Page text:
Shorter Class Times: Not the Only Way to Keep Students’ Attention

Shorter Class Times: Not the Only Way to Keep Students’ Attention

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by Alex McDonald

With 70-minute blocks a day, students find it difficult to stay on task for all of their classes. Out of 104 students who took the survey on class length and its impact, 95 don’t pay attention all of class. That’s 91%. This causes kids to miss important information, and it could explain why their homework isn’t done or why they failed a test or a quiz. However this issue does have two possible solutions: shortening class times and rethinking the way teachers teach.

As you can imagine, shortening class times wouldn’t drastically change the schedule, maybe just trim 10 minutes off each block to allow for another block a day or a study hall period.

In her editorial on the addition of study halls, Serena Richards published a schedule that would accommodate all of the state’s regulations and include shorter blocks, and maybe even a study period.

 

Day 1 Day 2 Day 3 Day 4 Day 5 Day 6 Day 7
Period 1

7:30-8:36

Block A Block F Block D Block B Block G Block E Block C
Period 2 8:40-9:46 Block B Block G Block E Block C Block A Block F Block D
Study Hall 9:50-10:10 Block C study hall Block A study hall Block F study hall Block D study hall Block B study hall Block G study hall Block E study hall
Period 3 10:14 – 11:20 Block C Block A Block F Block D Block B Block G Block E
Period 4 11:24- 12:56

(lunch)

Block D Block B Block G Block E Block C Block A Block F
Period 5 1:00- 2:03 Block E Block C Block A Block F Block D Block B Block G
Drop Blocks F,G drop D,E drop B,C drop G,A drop E,F drop C,D drop A,B drop

 

Lunch 1 Lunch 2 Lunch 3
11:25-11:51  (23) 11:25-11:55 (30) 11:20-12:25 (66)
11:5-12:56 (66) 11:59-12:22 (23) 12:29-12:56 (23)
12:26-12:56 (30)

Schedule created by Lucy deMartin, Breanna Lizotte and Siobhan Richards

 

This schedule still follows all of the educational laws and allows for an extra block in the day. Also this schedule only trims off five minutes from each block. If we were to cut off a little more, even ten minutes, we would have enough time in the day to have six full blocks of education. Blocks would be 60 minutes.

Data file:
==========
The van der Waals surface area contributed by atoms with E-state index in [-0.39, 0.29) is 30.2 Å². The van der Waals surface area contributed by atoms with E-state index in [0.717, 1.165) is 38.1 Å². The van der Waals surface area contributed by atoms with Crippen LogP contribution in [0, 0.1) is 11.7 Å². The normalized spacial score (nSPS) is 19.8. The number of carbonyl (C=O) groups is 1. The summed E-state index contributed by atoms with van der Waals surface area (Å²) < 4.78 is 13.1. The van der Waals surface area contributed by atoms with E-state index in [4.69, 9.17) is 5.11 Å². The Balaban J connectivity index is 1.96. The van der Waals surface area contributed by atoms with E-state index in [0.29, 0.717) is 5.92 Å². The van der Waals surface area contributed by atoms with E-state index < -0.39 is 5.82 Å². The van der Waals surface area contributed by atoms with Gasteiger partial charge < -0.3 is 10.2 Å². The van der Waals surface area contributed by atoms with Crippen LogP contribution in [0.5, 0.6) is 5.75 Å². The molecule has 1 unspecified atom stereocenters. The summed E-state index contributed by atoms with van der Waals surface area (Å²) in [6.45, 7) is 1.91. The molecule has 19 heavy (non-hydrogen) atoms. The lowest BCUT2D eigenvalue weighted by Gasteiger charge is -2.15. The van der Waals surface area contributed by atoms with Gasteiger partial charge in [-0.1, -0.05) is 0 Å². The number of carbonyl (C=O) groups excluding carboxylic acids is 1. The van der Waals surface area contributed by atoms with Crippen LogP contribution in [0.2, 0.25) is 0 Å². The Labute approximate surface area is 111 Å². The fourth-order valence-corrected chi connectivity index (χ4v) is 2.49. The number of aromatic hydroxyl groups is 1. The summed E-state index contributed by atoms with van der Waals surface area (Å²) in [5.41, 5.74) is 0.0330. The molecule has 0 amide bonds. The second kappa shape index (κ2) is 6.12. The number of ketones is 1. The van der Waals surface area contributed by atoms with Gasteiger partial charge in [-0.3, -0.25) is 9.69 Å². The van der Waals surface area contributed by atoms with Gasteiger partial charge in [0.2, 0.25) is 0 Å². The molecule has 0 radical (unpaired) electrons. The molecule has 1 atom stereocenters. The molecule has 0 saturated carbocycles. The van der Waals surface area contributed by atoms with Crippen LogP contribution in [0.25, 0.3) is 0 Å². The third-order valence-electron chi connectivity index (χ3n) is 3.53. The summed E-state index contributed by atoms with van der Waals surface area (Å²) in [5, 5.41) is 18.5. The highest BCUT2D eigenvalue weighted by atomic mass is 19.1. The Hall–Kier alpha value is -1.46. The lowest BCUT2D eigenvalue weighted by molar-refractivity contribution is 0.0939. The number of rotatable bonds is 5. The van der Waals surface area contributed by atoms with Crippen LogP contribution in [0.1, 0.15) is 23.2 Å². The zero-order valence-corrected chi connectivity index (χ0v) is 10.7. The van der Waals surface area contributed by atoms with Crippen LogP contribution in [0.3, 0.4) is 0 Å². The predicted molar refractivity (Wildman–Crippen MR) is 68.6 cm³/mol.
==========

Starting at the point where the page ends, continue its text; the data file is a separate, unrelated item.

But many would argue against shorter class times because they believe that students would have trouble paying attention no matter the amount of time.  

For example a recent article published in 2014 talks about a study done by psychologists.

According to this study, teenagers have trouble maintaining focus on one thing for an extended period of time. They are able to pay attention to something for about 10-20 minutes, but then they have to refocus. For every time they refocus, their span of attention decreases by 2-5 minutes.

This attention lapse would happen no matter the material or length. Also, the article describing this study was published in 2014. Now, three years later, technology has become an even bigger part of our lives. It mentions in the article that technology can potentially shorten your attention span, so it is possible that the average attention span of a student has gotten shorter since 2014.

According to this study, shorter class times would only help students pay attention if we limited blocks to 20 minutes or less.

However, there is another way to solve this issue. A different article written by a doctor in 2014 also talks about the problem of students not being able to pay attention. This article says that if teachers were to present material in a different way it would help. The article says that if teachers make classes more engaging instead of simply lecturing, students would be able to pick up information and retain it.

Students not being able to pay attention is a problem, but it is a problem we can fix. This isn’t only up to students however; it is teachers who can really make a difference and help students pay attention throughout class.

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